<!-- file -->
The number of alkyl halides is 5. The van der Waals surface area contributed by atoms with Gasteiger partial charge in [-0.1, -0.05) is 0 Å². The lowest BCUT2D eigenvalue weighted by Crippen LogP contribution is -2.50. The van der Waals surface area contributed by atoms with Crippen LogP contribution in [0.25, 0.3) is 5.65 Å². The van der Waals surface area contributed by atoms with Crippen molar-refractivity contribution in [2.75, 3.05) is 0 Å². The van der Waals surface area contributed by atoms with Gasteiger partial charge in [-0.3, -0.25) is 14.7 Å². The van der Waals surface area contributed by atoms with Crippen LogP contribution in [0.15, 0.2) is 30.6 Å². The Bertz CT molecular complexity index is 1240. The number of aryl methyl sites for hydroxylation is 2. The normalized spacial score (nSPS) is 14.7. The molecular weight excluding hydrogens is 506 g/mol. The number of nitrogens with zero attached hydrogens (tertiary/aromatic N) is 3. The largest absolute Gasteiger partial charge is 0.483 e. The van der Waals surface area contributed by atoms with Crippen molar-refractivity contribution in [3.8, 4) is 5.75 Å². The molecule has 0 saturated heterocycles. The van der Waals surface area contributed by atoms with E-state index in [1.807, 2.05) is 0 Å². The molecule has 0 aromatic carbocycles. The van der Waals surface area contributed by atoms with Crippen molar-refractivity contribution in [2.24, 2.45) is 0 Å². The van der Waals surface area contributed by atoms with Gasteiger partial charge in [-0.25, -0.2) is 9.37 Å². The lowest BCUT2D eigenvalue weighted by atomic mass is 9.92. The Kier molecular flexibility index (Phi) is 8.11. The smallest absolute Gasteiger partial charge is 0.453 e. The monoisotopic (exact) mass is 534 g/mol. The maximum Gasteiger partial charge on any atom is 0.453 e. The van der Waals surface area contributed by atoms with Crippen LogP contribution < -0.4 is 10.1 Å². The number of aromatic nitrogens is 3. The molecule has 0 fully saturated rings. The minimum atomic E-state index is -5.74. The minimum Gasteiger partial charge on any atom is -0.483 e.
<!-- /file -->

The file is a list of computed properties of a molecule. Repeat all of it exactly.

The number of alkyl halides is 5. The van der Waals surface area contributed by atoms with Gasteiger partial charge in [-0.1, -0.05) is 0 Å². The lowest BCUT2D eigenvalue weighted by Crippen LogP contribution is -2.50. The van der Waals surface area contributed by atoms with Crippen LogP contribution in [0.25, 0.3) is 5.65 Å². The van der Waals surface area contributed by atoms with Crippen molar-refractivity contribution in [2.75, 3.05) is 0 Å². The van der Waals surface area contributed by atoms with Gasteiger partial charge in [-0.3, -0.25) is 14.7 Å². The van der Waals surface area contributed by atoms with Crippen LogP contribution in [0.15, 0.2) is 30.6 Å². The Bertz CT molecular complexity index is 1240. The number of aryl methyl sites for hydroxylation is 2. The normalized spacial score (nSPS) is 14.7. The molecular weight excluding hydrogens is 506 g/mol. The number of nitrogens with zero attached hydrogens (tertiary/aromatic N) is 3. The largest absolute Gasteiger partial charge is 0.483 e. The van der Waals surface area contributed by atoms with Crippen molar-refractivity contribution in [3.8, 4) is 5.75 Å². The molecule has 0 saturated heterocycles. The van der Waals surface area contributed by atoms with E-state index in [1.807, 2.05) is 0 Å². The molecule has 0 aromatic carbocycles. The van der Waals surface area contributed by atoms with Crippen molar-refractivity contribution in [2.24, 2.45) is 0 Å². The van der Waals surface area contributed by atoms with Gasteiger partial charge in [-0.25, -0.2) is 9.37 Å². The lowest BCUT2D eigenvalue weighted by atomic mass is 9.92. The Kier molecular flexibility index (Phi) is 8.11. The smallest absolute Gasteiger partial charge is 0.453 e. The monoisotopic (exact) mass is 534 g/mol. The maximum Gasteiger partial charge on any atom is 0.453 e. The van der Waals surface area contributed by atoms with Crippen LogP contribution < -0.4 is 10.1 Å². The number of aromatic nitrogens is 3. The molecule has 0 fully saturated rings. The minimum atomic E-state index is -5.74. The minimum Gasteiger partial charge on any atom is -0.483 e.